Santa Monica Lookout
New DA for Santa Monica Trailer Park Could End Two-Month Stalemate
By Jason Islas
March 7, 2013 -- After two months of closed-session negotiations, Santa Monica has brokered a deal with owners of the Village Trailer Park that paves the way for the development of one of the City's two remaining trailer parks.
The deal would put an end to a pending $50 million lawsuit if the City Council votes at a special meeting on March 19 to accept the new development agreement (DA) that was altered as part of the deal to double the number of affordable apartments in the 377-unit mixed-use development.
If the DA is approved, it could spell the end of a contentious battle that started in 2006 when Village Trailer Park owners announced that they would be closing the park, a move that riled both residents and community members.
The original DA, approved by the Council in November, would have set aside 16 affordable units. Nine of those units would have been designated “very low income” and seven would have been designated “extremely low income.”
“As we've always said, we would like our project to be a positive development for the community,” said co-owner Marc Luzzatto.
In early December, Council member Kevin McKeown led the Council in a 4-to-3 vote to rescind the DA, citing concerns that the plan did not meet affordable housing requirements, spurring owners to file a lawsuit.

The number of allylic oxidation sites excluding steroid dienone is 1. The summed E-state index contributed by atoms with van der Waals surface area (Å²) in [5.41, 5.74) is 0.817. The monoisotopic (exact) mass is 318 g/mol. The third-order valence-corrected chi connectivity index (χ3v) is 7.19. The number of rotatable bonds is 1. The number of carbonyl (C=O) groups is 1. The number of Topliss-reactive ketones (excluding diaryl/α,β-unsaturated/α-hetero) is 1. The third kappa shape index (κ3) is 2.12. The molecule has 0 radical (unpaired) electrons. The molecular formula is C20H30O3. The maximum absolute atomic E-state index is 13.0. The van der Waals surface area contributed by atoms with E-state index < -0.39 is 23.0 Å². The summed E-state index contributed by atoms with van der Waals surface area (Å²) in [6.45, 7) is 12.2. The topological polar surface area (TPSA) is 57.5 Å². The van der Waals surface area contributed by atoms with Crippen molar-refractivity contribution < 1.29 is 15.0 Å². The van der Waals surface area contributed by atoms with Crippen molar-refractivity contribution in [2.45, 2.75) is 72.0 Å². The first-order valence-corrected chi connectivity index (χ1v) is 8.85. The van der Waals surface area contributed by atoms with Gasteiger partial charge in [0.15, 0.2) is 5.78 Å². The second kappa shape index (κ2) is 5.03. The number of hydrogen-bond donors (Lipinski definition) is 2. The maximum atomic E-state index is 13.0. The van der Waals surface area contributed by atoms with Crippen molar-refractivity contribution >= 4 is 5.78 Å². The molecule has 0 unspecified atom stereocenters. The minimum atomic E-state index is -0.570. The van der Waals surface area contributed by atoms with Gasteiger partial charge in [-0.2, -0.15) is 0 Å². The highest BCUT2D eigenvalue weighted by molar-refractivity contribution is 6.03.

The suit contended that the City had reneged on a deal that had been negotiated in good faith, starting six years ago when owners agreed to keep the park open while they negotiated the development agreement despite legally being able to close the park after giving a year's notice to residents.
When McKeown put his motion to rescind the deal in December, he cited Planning Commissioner Sue Himmelrich.
Before she was appointed by the Council to the Commission, Himmelrich argued that the Village Trailer Park development needed a minimum of 49 affordable units to meet the standards.
“Other design and benefit issues remain as well, and must also be resolved to the satisfaction of a Council majority, but our action to rethink the original Development Agreement was sufficiently justified by that housing affordability point raised by the Western Center on Law and Poverty," McKeown told The Lookout in February.
City officials -- and the owners -- maintained that the original plan did meet the affordable housing requirements because there would be a mix of “very low income” and “extremely low income units.” Staff considers each “extremely low income” unit equivalent to two “very low income units.”
Staff also maintained that part of the affordable housing requirement was met because the owners agreed to donate 14,400 square feet -- estimated to be worth of $2.5 million -- of their parcel to the City in order to keep 10 trailers on the site.
Council members Gleam Davis, Tony Vazquez and Ted Winterer all echoed McKeown's concern about affordable housing and joined him in voting to rescind the DA.
Though the new DA increases the number of affordable units, the owners have taken the land donation off the table, though they have agreed to keep 10 trailers on site for up to 10 years.
“While we have to keep our options open for the moment, we look forward to moving past the litigation and toward a positive conclusion to our journey,” Luzzatto said.
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